The Lawrence Group owns more than 165,000 acres in Arkansas, Missouri, Mississippi, Florida, Illinois and several other states. Everything from cotton to soybeans to citrus is grown on that land.

The Lawrence purchase of the Wilson estate stands as one example of the trend toward investors holding agricultural real estate as part of their portfoilios, Whayne writes.

“Most of these people have little understanding of agricultural production or appreciation for the local communities,” she says. “Lawrence himself, a banker (with Tennessee Bank & Trust of Nashville) who holds agricultural lands from California to Florida, including part of the old Delta Pine & Land Co. in Mississippi, does possess some connection to southeast Missouri and northeastern Arkansas. His family has roots in Sikeston and at some point acquired ownership of Farmers Bank & Trust in Blytheville. The latter connection shadows an earlier association with Lee Wilson, who became a director of Farmers Bank & Trust in 1932.

“Lawrence’s purchase of the Wilson estate mirrors a larger trend among investment firms acquiring agricultural lands, purchases that made sense during the economic crisis which began in 2007. While residential and commercial real estate prices plummeted, agricultural lands rose in value, in tandem with the rise in agricultural prices.

“Investment firms like the Winchester Group of Champaign, Ill., and TIAA-CREF, the college pension fund, have increased their holdings in agricultural lands as a way to offset the declining value of other kinds of real estate.”

The trend of Delta farms becoming part of corporate portfolios followed other major changes in the region.

“With fewer farmworkers needed, the population of the county began to decline after World War II, falling from 80,286 in 1950 to 70,055 in 1960 to 51,979 in 2000 (after Whayne had finished work on her book, the 2010 census figure for Mississippi County came in at 46,480. That means the county has lost 34,000 residents in the past six decades).”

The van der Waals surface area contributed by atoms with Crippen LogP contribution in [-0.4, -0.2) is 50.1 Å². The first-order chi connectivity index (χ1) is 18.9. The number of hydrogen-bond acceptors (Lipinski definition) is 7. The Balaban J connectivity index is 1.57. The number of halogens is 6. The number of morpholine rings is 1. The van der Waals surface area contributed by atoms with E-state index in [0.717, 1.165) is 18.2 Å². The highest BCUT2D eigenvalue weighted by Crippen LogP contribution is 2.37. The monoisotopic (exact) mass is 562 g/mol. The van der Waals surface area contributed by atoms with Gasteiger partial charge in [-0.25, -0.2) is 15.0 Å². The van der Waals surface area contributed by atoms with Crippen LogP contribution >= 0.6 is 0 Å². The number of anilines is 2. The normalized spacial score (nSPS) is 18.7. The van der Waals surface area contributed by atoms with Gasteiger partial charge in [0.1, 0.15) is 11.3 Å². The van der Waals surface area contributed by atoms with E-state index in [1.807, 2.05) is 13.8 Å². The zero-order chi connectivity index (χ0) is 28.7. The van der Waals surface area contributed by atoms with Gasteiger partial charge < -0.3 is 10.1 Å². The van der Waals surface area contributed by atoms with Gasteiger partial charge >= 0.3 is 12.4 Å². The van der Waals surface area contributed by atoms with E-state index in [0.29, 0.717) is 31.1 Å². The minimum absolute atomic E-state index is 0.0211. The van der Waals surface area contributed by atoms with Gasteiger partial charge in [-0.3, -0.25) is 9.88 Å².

She continues: “While industrial jobs began providing some alternative sources of employment, they were late in arriving and remain insufficiently robust enough to offset the decline in farm labor jobs made obsolete by the advent of scientific agriculture. Only the northern end of the county has exceeded expectations, largely for two reasons. First, given the higher incidence of land ownership and the ability of even landless famers there to gain at least some personal property, they were the least likely of any population in the county — or elsewhere in the Delta — to depart.

“Second, the placement of the Air Force training base in Blytheville provided an anchor which sustained a population base. When the government closed the base in the early 1990s, things looked bleak for a while but then Nucor moved into the area just east of Blytheville in the mid-1990s and turned things around.”

Whayne notes that as sharecroppers left the Delta, plantation owners “burned or bulldozed their tenant houses and planted cotton or soybeans on their foundations in the 1950s, 1960s and 1970s. Although plantation agriculture had some prominence in north Mississippi County — particularly east of Big Lake with Wilson’s Armorel operation as merely the most prominent example — small farmers also operated there and remained in place. As they struggled to stay alive in the capital-intensive economic environment confronting farmers, whether big or small, they served as a ready labor force as Nucor and allied industries moved into the region in the 1990s.”

Whayne worries that investment firms and portofolio managers will have little inclination to improve the quality of life for those who live in these areas.

“Unlike local planters who have established long-standing relationships with the men who lease their lands, portfolio planters will be interested only in the bottom line,” she writes. “When the enterprise becomes strictly a business transaction, lessees potentially become expendable. … As out-of-state investors looking to maximize their profits, they will have even less interest in the environmental consequences of burning rice stubble or the overuse of certain potentially harmful chemicals.”

Only time will tell whether the move toward more corporate farming and out-of-state ownership will be good for the Arkansas Delta. Regardless, those interested in the region and its history will enjoy “Delta Empire” as Jeannie Whayne recounts a part of our state’s history that has come to an end.